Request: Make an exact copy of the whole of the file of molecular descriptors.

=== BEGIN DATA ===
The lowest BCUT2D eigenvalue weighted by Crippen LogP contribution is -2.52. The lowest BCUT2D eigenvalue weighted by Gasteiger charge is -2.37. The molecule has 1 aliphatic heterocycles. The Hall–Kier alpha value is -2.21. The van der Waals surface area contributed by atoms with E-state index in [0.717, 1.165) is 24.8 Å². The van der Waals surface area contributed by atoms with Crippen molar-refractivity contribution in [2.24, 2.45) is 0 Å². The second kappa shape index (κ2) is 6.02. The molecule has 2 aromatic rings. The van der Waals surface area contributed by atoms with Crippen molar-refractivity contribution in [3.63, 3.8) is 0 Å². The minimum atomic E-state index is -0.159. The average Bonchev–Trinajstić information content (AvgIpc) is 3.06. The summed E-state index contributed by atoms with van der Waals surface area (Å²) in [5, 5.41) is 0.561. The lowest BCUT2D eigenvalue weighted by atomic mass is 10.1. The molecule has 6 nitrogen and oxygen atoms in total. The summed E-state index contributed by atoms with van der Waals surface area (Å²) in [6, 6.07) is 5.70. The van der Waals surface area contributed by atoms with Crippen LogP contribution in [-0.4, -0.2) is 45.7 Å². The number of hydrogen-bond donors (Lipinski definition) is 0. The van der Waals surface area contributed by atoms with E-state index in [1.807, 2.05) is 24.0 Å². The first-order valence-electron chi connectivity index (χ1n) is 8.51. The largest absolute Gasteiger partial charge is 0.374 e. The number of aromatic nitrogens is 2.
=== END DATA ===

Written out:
The lowest BCUT2D eigenvalue weighted by Crippen LogP contribution is -2.52. The lowest BCUT2D eigenvalue weighted by Gasteiger charge is -2.37. The molecule has 1 aliphatic heterocycles. The Hall–Kier alpha value is -2.21. The van der Waals surface area contributed by atoms with E-state index in [0.717, 1.165) is 24.8 Å². The van der Waals surface area contributed by atoms with Crippen molar-refractivity contribution in [2.24, 2.45) is 0 Å². The second kappa shape index (κ2) is 6.02. The molecule has 2 aromatic rings. The van der Waals surface area contributed by atoms with Crippen molar-refractivity contribution in [3.63, 3.8) is 0 Å². The minimum atomic E-state index is -0.159. The average Bonchev–Trinajstić information content (AvgIpc) is 3.06. The summed E-state index contributed by atoms with van der Waals surface area (Å²) in [5, 5.41) is 0.561. The lowest BCUT2D eigenvalue weighted by atomic mass is 10.1. The molecule has 6 nitrogen and oxygen atoms in total. The summed E-state index contributed by atoms with van der Waals surface area (Å²) in [6, 6.07) is 5.70. The van der Waals surface area contributed by atoms with Crippen LogP contribution in [-0.4, -0.2) is 45.7 Å². The number of hydrogen-bond donors (Lipinski definition) is 0. The van der Waals surface area contributed by atoms with E-state index in [1.807, 2.05) is 24.0 Å². The first-order valence-electron chi connectivity index (χ1n) is 8.51. The largest absolute Gasteiger partial charge is 0.374 e. The number of aromatic nitrogens is 2.